When you think of all the difficulties and things that can get in the way of friendship, it’s pretty amazing that we have friends at all, isn’t it?  Though I have been through times when I felt completely bereft of friends, the reality is that I have a few friends who have remained faithful through everything, and I feel supremely blessed. 

  5. I think there’s a point in any potential friendship when someone has to say, "Hey, let’s be friends."  Seems like kids do this explicitly and adults do it implicitly, especially men.  I think that for men, it feels risky to invite yourself into someone else’s life, or to stand there waiting for the invitation.  I don’t usually want to be seen as needing anything; I don’t want to risk being turned down.

  6. One of my relatives experienced a very painful, lonely childhood. I think because of that, he perceived that everyone he met was either a threat or a disapointment to him.
    In the years I’ve known him, he hasn’t had a single friend. He isn’t interested in having any, either, and appears to see this as a badge of honor and strength.
     He expects the worst out of every person he meets. He’s sure they’re out to rip him off or try to hurt him in some way, and he is NOT going to let them get away with it.  I care about this person, but have learned over time that I must do so from afar.
    Our defenses – our old, unhealed wounds – can keep new relationships out of our lives. And those relationships contain the seeds of friendships.   

  7. One of my favorite quotes on friendship came from a book by Dan Allender, called "The Healing Path."  He told the story of a friendship gone awry, due to misunderstanding. One Sunday after church, Allender made an attempt to reconcile with this friend, to no avail. He wrote, "I watched a friendship drive away."  This morning, a very dear friend literally drove away, down the Alaska-Canada highway, moving to the Lower 48. It saddens me, yet strangely comforts me, that friendship does come and go with the seasons of life.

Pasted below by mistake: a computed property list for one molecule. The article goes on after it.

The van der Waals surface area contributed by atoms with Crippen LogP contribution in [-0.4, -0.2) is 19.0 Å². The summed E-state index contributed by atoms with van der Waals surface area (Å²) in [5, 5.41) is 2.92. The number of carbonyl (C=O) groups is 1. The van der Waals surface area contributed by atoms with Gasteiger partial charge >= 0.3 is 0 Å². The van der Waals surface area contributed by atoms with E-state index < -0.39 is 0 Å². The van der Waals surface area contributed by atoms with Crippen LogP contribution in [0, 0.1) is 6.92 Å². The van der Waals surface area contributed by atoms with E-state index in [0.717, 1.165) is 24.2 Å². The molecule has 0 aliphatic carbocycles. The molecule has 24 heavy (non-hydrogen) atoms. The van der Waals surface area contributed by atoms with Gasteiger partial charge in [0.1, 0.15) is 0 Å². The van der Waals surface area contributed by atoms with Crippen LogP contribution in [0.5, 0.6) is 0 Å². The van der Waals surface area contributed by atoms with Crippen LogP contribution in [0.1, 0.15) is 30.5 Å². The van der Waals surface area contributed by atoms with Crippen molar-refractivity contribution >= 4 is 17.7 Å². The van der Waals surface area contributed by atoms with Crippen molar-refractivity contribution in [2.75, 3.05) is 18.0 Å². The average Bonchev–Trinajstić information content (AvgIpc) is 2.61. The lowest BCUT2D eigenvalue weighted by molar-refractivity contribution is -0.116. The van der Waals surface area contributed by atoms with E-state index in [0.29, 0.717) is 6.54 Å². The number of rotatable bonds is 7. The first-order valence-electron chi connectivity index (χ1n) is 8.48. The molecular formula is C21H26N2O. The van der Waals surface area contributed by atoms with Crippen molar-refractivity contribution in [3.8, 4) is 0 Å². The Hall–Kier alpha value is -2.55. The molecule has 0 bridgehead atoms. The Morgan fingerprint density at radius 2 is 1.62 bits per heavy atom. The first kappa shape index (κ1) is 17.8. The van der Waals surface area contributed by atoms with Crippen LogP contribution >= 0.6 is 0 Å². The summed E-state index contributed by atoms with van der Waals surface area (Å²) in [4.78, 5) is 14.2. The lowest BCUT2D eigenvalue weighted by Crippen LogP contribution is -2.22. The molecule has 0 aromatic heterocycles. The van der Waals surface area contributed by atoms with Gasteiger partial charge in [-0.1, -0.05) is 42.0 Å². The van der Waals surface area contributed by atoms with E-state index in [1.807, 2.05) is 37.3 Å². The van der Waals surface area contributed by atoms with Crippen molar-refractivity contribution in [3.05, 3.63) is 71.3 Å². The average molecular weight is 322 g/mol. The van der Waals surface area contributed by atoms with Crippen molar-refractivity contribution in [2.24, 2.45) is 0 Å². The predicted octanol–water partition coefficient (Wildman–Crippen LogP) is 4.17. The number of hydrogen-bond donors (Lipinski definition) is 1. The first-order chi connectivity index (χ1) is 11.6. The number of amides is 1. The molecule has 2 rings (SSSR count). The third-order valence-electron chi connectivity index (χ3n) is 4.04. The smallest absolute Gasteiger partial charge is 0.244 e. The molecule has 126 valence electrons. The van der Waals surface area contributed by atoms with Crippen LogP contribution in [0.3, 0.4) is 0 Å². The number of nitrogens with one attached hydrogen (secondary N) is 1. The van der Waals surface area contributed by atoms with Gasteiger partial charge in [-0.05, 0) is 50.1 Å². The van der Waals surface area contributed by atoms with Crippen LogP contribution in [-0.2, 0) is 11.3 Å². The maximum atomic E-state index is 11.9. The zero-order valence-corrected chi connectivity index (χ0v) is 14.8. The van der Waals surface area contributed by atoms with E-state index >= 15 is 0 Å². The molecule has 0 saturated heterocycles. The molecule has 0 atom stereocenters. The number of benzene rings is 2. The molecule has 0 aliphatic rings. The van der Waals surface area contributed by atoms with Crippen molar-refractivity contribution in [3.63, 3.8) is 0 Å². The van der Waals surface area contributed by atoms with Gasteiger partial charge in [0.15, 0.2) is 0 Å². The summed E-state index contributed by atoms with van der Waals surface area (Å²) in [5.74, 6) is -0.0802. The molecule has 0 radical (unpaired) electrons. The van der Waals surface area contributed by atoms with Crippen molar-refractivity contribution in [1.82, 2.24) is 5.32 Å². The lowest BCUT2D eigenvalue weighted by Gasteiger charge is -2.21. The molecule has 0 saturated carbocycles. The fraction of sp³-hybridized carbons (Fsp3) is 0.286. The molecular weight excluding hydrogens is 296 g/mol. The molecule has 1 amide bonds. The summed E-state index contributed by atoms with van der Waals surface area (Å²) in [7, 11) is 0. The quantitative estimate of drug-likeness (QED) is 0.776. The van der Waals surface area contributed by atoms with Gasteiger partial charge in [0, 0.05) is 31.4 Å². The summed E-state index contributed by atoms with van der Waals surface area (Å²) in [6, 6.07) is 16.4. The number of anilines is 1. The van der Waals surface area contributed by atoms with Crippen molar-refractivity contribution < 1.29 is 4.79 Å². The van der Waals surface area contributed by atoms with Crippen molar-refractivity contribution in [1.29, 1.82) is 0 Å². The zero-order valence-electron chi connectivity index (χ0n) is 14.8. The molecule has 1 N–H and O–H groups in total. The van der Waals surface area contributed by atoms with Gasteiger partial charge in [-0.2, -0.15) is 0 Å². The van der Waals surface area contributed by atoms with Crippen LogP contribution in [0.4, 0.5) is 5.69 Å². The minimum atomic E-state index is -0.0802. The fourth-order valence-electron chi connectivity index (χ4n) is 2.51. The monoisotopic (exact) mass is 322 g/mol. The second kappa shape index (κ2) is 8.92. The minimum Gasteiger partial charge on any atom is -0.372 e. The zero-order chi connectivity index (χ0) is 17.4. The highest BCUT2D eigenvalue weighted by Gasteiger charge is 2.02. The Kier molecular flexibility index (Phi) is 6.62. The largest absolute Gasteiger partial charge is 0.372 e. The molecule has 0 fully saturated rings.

8. I relate to Connie’s statement, that introverts find it more difficult to make friends.  While more extraverted colleagues and aquaintances easily make small talk and ask questions, introverts are usually quite content to sit in silence.  We just don’t have much to say, or want to process everything before we do.  Others see this as an independent spirit and believe that we’re okay being all alone.  Truth is, while we don’t mind being alone (and actually NEED a lot of time to be alone just to stay sane), we also desire deep relationships.
    I’ve been fortunate enough to have some good friends not only understand but embrace these two very different needs… how to be an introvert in community.  It can be a tough balance.

  9. Of one college friend, my mom commented, "I think she needed you more than you needed her."  I still spent time with her and enjoyed our times together, but it was different than other friendships.
    I’ve lived in this new town and gone to this new church for 4 years, and consider myself to have many acquantainces and 1 new friend.  Even so, I cannot crowd in on her current friendships that are deeper than our new friendship.  We mostly say hi and hug at church and e-mail during the week.  This friendship too will grow in time.
    God knows what I need and He will send my way exactly what He desires for my life.
    "Oh, the inexpressible comfort of feeling safe with a person; having neither to weigh thoughts nor measure words, but to pour them all out, just as they are, chaff and grain together, knowing that a faithful hand will take and sift them, keep what is worth keeping, and then, with the breath of kindness, blow the rest away."  – quote by writer, George Elliot

  10. I was thinking about that idea that friends become friends because of proximity. And it seemed to me that perhaps this needn’t be geographical proximity as much as mental and emotional proximity. There’s often also an element of attraction to the Other’s talents or beauties; some people give us a window to the Divine, and we just can’t help but stand at the sill and gape and sigh. Indeed, this question about how a friend becomes a friend has always fascinated me. 

  11. Great question.